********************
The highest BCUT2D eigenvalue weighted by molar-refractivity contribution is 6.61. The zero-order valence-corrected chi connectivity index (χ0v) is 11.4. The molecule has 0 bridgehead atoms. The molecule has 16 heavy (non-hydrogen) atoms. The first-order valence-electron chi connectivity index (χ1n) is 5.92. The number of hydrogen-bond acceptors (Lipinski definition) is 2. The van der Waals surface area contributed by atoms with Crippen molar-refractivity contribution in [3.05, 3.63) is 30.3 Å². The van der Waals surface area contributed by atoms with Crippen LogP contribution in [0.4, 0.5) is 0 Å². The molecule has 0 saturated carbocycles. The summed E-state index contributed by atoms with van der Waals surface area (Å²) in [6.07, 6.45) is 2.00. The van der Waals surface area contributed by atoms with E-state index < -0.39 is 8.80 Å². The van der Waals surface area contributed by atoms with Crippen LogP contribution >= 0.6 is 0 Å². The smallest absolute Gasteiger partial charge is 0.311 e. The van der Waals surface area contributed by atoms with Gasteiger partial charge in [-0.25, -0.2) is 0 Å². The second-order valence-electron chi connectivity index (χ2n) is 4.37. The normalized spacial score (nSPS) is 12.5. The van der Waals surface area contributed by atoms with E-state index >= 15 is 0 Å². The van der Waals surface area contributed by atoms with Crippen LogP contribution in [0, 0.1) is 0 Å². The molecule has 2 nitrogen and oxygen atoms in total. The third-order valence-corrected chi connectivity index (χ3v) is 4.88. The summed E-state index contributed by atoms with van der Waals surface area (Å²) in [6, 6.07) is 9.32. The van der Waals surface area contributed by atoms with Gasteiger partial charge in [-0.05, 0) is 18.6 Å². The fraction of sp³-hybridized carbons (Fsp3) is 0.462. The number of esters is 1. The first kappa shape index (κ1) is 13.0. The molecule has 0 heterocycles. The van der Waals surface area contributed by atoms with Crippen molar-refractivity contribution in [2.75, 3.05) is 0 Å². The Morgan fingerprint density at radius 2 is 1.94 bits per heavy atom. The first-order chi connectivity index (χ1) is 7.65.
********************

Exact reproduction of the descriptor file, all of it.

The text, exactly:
The highest BCUT2D eigenvalue weighted by molar-refractivity contribution is 6.61. The zero-order valence-corrected chi connectivity index (χ0v) is 11.4. The molecule has 0 bridgehead atoms. The molecule has 16 heavy (non-hydrogen) atoms. The first-order valence-electron chi connectivity index (χ1n) is 5.92. The number of hydrogen-bond acceptors (Lipinski definition) is 2. The van der Waals surface area contributed by atoms with Crippen molar-refractivity contribution in [3.05, 3.63) is 30.3 Å². The van der Waals surface area contributed by atoms with Crippen LogP contribution in [0.4, 0.5) is 0 Å². The molecule has 0 saturated carbocycles. The summed E-state index contributed by atoms with van der Waals surface area (Å²) in [6.07, 6.45) is 2.00. The van der Waals surface area contributed by atoms with E-state index < -0.39 is 8.80 Å². The van der Waals surface area contributed by atoms with Crippen LogP contribution >= 0.6 is 0 Å². The smallest absolute Gasteiger partial charge is 0.311 e. The van der Waals surface area contributed by atoms with Gasteiger partial charge in [-0.25, -0.2) is 0 Å². The second-order valence-electron chi connectivity index (χ2n) is 4.37. The normalized spacial score (nSPS) is 12.5. The van der Waals surface area contributed by atoms with E-state index >= 15 is 0 Å². The van der Waals surface area contributed by atoms with Crippen LogP contribution in [0, 0.1) is 0 Å². The molecule has 2 nitrogen and oxygen atoms in total. The third-order valence-corrected chi connectivity index (χ3v) is 4.88. The summed E-state index contributed by atoms with van der Waals surface area (Å²) in [6, 6.07) is 9.32. The van der Waals surface area contributed by atoms with Gasteiger partial charge in [-0.05, 0) is 18.6 Å². The fraction of sp³-hybridized carbons (Fsp3) is 0.462. The number of esters is 1. The first kappa shape index (κ1) is 13.0. The molecule has 0 heterocycles. The van der Waals surface area contributed by atoms with Crippen molar-refractivity contribution in [2.75, 3.05) is 0 Å². The Morgan fingerprint density at radius 2 is 1.94 bits per heavy atom. The first-order chi connectivity index (χ1) is 7.65.